If your retirement funds are invested in the stock market, you simply can’t afford to ignore the signals the market is sending. Any decisions about selling, or buying the dips, must depend on your own risk tolerance, time horizon and overall financial situation. But the time to consider those things is now — at what could be near the end of the longest bull market in history.
Please note there is some debate about whether this has been the longest bull market. The period from October 1987 to March 2000 is considered by some to be the longest bull. But to accept that as fact, you must ignore a frightening slide that took place in late summer and early fall of 1990, when the Dow Jones Industrial Average slid 19.9 percent from its peak.
Since a bear market is defined as a 20 percent decline, a few nay-sayers don’t accept the decline of 1990 as an interruption of that bullish period. But as I personally recall, it looked and felt like a bear market at the time. And many of my readers will remember the precipitous decline that began in the late summer of 2008 and continued through early March of 2009. That decline took the DJIA down nearly 50 percent to a bottom near 6,700! That was where the current bull market started, in the midst of panic selling.
Please do not confuse a bear market with an economic recession, though frequently they travel together. Many bear markets have started just as the economy looked brightest. So it’s not surprising that the business headlines appear bullish: Unemployment is low, the economy is growing, interest rates are still relatively low, and corporations are still reporting great earnings.
So why be worried about a market decline? That’s the exactly the point. Bear markets tend to start when people are least worried. And they reach bottom when everyone is in panic mode.
If anyone had ever managed to call the top of a bull market more than once in a lifetime, he or she would be famous and wealthy. Every investment newsletter has its own rationale and indicators for calling market turns. Few have been more successful at calling tops and bottoms than James Stack, who writes the Investech Research newsletter (www.Investech.com). It was ranked No. 1 by the Hulbert ranking service for the long- run period from 1985 through 2016.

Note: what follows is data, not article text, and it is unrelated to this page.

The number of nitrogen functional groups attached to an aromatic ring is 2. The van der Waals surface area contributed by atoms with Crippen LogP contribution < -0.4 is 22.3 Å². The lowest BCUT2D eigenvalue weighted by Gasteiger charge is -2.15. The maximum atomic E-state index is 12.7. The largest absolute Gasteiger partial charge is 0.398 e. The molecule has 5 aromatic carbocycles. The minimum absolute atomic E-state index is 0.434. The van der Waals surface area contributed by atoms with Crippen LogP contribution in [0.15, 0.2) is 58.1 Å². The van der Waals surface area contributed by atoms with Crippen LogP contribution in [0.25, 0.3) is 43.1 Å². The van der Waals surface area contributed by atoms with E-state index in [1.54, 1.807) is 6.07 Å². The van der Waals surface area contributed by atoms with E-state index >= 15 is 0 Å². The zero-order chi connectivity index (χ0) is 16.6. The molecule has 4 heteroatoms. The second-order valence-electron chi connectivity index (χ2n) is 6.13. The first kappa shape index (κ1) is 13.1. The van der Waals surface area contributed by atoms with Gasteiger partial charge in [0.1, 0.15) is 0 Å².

In Stack’s latest issue, sent just days ago, he advises subscribers to be wary of an oncoming decline. The headline of this pre-Halloween issue is “A Spooky Market.” Stack says his proprietary “housing barometer” is calling for an imminent downturn in the economy that “could be ugly.” And another proprietary indicator, the “negative leadership composite,” just had a “sudden and swift downturn” that “creates a potentially ominous long-term risk” to the market. Given Stack’s track record, there’s reason to worry about stock prices.
Stack now has his managed accounts down to 60 percent exposure to stocks — the lowest since the last peak. Stack says it isn’t “market-timing” but risk management. And he notes that given the high degree of risk in the market these days, it is prudent to have a large amount of “cash” — Treasury bills or money market accounts — on the sidelines.
What should you do?
The worst time to think about your vulnerability to a stock market decline is when everyone else is panicking. That hasn’t happened yet. But one day it will. So NOW is the time to sit down and review your 401(k) plan. If you receive paper statements, you likely just opened your third quarter statement. That’s the place to start analyzing your exposure to stock market risks.
Sort out your real time horizon for your retirement money. The first is the number of years until you retire. And the second is the number of years you will live after you retire. When you retire, you will no longer be making regular monthly investments. So you can’t take advantage of bargain prices in a market decline. But you’ll also need some growth in the future to offset the effects of inflation. Stocks provide that cushion.
If retirement is a distant number, just promise yourself not to sell. Period. There has never been a 20-year period when you lost money in a diversified investment portfolio of large company American stocks, with dividends reinvested — even adjusted for inflation. So keep contributing and ride out the next bear market. For sure there will be one.
But if you’re in, or near, retirement, act now — while you still have profits to protect. Sell down to the “sleeping point.” That’s the Savage Truth.